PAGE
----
Then Shari Thornton of Venice, an unaffiliated candidate for the District 3 County Commission seat, to which Gov. Ron DeSantis appointed Republican Neil Rainford of Sarasota in June 2023, showed the commissioners photos of the property from the road. “This land has been set aside for preservation,” Thornton pointed out. “We need the biodiversity. We need the balance in our ecosystem to maintain what we have.”

Thornton added, “Many people in Sarasota County would believe that [keeping the Conservation/Preservation designation] would be the correct thing to do.”

“It seems like the county is chipping away at the land,” Thornton said.

This graphic, which Shari Thornton showed the commissioners on May 7, includes a view of part of the land from the road. Image courtesy Sarasota County

Earlier that day, Anya Dennison of Sarasota, who said she was unable to stay for the hearing, addressed the issue during the board’s Open to the Public comment period. “Why do you need to develop over our protected native habitat?” Dennison asked. “We should preserve more.”

During the board’s discussion in conjunction with the hearing, Commissioner Ron Cutsinger of Englewood emphasized, “I do not know of a county in the state of Florida that does more to acquire and maintain [environmentally sensitive] lands than Sarasota County.”

He was referring to the county’s voter-approved program that taxes every property owner 0.25 mills each year, with the revenue set aside to purchase such property for conservation, or preservation as neighborhood parkland.

Moreover, Cutsinger explained, during planning for structures on the Nokomis site, county staff will work to protect as much habitat as possible. “They’ll have to use best practices.”

Chair Michael Moran, who is in his eighth and final year on the commission, as a result of term limits, thanked Cutsinger for his remarks. Moran noted that approximately one-third of all the land in the county has been preserved through the county’s Environmentally Sensitive Land Protection Program (ESLPP) and the Neighborhood Parkland Program.

Further, Commissioner Joe Neunder, who noted that he has served on other local government boards in South County, talked of being “very familiar with the amount of growth happening, especially in my section of the area,” in the vicinity of Laurel Road and Interstate 75.

“I have a very big passion for the environment,” Neunder continued.

Yet, he said, “I don’t have any heartburn here on this [proposal].”

A warning about traffic problems

One of the public hearing speakers did raise concerns, as well, in regard to the extra traffic that the proposed uses of the property would be expected to produce.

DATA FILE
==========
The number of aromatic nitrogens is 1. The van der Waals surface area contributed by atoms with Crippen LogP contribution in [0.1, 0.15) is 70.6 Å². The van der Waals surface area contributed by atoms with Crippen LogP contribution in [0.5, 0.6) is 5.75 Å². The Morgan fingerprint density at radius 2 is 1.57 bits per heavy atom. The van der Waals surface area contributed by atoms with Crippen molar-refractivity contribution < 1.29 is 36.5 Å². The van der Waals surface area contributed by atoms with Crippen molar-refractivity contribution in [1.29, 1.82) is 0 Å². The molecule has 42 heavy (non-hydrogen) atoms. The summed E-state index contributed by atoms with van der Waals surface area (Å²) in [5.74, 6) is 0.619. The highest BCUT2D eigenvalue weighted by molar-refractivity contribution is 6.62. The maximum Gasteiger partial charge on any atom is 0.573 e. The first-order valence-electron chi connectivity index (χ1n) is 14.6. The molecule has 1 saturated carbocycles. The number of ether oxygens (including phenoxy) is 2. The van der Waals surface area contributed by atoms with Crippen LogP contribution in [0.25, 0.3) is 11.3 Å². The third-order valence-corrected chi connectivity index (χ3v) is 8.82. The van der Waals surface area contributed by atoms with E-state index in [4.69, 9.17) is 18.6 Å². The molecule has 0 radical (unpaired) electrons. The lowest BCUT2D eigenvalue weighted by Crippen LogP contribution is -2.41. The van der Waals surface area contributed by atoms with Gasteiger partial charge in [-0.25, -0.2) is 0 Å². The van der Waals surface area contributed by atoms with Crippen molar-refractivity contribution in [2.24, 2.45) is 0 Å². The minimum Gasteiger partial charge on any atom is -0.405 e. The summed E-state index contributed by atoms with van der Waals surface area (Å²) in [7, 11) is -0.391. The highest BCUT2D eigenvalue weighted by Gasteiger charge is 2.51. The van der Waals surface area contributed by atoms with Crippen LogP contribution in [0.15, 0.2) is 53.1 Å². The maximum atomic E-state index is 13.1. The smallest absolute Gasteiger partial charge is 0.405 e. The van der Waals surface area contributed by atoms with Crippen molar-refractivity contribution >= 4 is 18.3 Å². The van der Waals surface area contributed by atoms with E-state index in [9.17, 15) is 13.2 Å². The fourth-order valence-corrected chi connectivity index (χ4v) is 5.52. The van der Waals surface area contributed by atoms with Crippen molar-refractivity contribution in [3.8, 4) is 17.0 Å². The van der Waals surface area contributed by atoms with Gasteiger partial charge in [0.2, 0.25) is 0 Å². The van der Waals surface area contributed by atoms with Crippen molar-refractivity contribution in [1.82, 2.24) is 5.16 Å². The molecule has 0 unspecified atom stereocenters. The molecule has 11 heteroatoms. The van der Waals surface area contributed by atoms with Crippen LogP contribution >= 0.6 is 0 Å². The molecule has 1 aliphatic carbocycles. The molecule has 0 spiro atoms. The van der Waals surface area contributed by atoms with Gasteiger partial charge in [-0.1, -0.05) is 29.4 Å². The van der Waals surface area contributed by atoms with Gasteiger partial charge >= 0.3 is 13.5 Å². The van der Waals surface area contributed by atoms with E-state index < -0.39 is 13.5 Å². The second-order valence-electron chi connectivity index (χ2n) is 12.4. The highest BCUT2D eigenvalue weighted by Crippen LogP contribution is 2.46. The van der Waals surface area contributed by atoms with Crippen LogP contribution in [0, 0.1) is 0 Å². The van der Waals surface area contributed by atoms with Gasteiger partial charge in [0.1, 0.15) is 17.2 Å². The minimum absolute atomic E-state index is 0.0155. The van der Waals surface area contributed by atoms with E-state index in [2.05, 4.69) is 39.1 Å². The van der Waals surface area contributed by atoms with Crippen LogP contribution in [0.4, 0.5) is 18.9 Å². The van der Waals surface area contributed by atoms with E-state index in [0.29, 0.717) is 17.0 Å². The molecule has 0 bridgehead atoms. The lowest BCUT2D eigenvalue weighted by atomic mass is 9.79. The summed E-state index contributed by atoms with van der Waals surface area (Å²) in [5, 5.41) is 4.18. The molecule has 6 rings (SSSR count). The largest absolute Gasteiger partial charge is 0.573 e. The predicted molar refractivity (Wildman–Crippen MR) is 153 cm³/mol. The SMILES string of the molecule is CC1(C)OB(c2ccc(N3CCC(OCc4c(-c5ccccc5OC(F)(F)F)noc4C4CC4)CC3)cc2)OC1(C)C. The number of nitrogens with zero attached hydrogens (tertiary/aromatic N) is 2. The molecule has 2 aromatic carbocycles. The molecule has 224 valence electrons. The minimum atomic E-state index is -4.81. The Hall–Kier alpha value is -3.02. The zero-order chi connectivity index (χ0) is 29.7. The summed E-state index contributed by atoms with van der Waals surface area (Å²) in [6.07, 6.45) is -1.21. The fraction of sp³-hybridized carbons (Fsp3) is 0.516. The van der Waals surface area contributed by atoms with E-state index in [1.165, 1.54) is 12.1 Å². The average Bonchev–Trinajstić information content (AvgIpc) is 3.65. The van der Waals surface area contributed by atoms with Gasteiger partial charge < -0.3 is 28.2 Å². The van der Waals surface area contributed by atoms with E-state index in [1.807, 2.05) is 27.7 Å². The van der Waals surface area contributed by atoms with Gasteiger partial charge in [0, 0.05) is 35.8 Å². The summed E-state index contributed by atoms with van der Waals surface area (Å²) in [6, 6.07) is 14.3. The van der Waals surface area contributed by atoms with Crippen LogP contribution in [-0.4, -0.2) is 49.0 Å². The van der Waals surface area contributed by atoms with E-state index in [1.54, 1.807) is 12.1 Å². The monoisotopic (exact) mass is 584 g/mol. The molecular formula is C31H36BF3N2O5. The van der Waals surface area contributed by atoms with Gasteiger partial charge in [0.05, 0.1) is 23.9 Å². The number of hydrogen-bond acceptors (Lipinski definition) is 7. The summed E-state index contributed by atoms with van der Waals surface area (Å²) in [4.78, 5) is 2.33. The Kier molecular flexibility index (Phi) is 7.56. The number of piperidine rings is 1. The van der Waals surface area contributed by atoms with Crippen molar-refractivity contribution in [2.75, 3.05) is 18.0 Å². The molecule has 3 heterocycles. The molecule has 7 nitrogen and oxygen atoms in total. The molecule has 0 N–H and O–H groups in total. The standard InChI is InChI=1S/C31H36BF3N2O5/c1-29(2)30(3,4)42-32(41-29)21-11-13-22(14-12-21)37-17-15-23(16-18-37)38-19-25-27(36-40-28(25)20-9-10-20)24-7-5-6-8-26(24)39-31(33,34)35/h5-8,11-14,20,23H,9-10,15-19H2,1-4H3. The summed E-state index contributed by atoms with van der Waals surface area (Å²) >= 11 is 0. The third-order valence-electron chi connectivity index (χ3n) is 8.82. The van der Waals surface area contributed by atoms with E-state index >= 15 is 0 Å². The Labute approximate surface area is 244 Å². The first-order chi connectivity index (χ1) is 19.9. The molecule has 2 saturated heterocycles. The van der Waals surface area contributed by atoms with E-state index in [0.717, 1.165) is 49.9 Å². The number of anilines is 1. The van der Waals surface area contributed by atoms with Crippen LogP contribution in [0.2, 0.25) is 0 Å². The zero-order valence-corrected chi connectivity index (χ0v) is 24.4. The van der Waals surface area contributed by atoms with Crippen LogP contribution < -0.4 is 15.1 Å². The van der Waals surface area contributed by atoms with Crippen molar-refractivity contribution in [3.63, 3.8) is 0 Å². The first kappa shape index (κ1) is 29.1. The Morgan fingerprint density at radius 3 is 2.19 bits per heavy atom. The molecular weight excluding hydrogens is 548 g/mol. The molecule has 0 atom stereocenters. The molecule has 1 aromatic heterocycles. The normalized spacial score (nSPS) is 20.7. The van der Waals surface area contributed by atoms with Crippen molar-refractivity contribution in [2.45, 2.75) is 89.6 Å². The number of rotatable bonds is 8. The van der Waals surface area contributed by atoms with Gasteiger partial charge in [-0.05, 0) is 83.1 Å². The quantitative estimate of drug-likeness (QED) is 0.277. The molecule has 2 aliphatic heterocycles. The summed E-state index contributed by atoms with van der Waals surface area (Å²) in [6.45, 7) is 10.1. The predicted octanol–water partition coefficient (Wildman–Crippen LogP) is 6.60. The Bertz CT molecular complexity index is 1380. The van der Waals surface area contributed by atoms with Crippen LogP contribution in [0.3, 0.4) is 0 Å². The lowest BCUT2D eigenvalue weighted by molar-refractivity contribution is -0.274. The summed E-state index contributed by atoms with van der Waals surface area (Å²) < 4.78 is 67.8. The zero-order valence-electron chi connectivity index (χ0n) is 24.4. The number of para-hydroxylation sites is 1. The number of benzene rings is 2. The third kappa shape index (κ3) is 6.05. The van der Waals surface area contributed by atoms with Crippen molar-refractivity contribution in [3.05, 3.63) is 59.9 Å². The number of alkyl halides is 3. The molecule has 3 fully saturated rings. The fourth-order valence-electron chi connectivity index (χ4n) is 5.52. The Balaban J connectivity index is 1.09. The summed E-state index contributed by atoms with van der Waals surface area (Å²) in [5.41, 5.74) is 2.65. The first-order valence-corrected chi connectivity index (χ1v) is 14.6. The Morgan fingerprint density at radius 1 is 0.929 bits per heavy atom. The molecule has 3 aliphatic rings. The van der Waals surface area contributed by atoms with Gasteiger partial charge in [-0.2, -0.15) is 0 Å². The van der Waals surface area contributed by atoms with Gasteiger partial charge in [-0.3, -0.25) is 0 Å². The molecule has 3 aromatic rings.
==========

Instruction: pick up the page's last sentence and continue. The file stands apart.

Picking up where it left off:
Kris Belligan of Nokomis noted that the county landfill is in the same general area as the property proposed for the Future Land Use change, and a new residential development is planned in the vicinity.

“There’s no way you’re going to be able to widen Knights Trail to accommodate all the traffic,” he told the commissioners. “People are going to die left and right. It’s going to be insane out there.”

The county staff report did note, “According to the short-range [conditions], Knights Trail Road is expected to operate above its adopted level of service standard with the addition of development traffic. Knights Trail Road is currently a two-lane roadway. The long-range transportation analysis indicates that the roadway segment of Knights Trail Road from Rustic Road to Laurel Road is expected to operate above the adopted level of service standard with the widening of the roadway to its ultimate four-lane Future Thoroughfare configuration.”

These charts are included in the county staff report on the proposed land use change. Image courtesy Sarasota County

Further, the staff report said, “Lorraine Road/Knights Trail Road from Clark Road to Laurel Road is a designated four-lane minor arterial in the Future Thoroughfare Plan. Lorraine Road from Clark Road to Knights Trail Road as a four-lane facility is currently under design as part of an interlocal agreement. Currently, there is no funding for the construction improvements.”

FDOT classifies arterials as “[d]ivided or undivided roadways that provide continuous routes which serve through traffic, high-traffic volumes, and long average trip lengths. Arterials include expressways without full control of access, US numbered highways and principal state roads that connect cities and towns.”

‘A big oops’

During the board discussion, Commissioner Mark Smith pointed out, “I think what’s confusing for me is the fact that [the land] is currently zoned … Government Use,” though the county’s Future Land Use designation in the Comprehensive Plan is Public Conservation/Preservation.

“Somebody dropped the ball there somewhere,” Smith added, “and that’s unfortunate. … It just gives the wrong message. … I just think this is a big oops on staff’s part years ago, and we’re suffering through it now.”
Nonetheless, Smith, too, concurred with the need for the land to be home to county facilities to serve the growing population in South County.

As County Attorney Joshua Moye explained, four votes were necessary in favor of the Future Land Use change for staff to be able to transmit the proposed Comprehensive Plan map amendment to the Florida Department of Commerce for review. Provided that the staff of that state agency finds no reasons to oppose the plan, the County Commission will be required to take a second vote that actually will amend the Future Land Use designation for the property.

That action will occur following another public hearing.

It typically takes a few months for the Department of Commerce staff to complete its review of a proposed Comprehensive Plan amendment.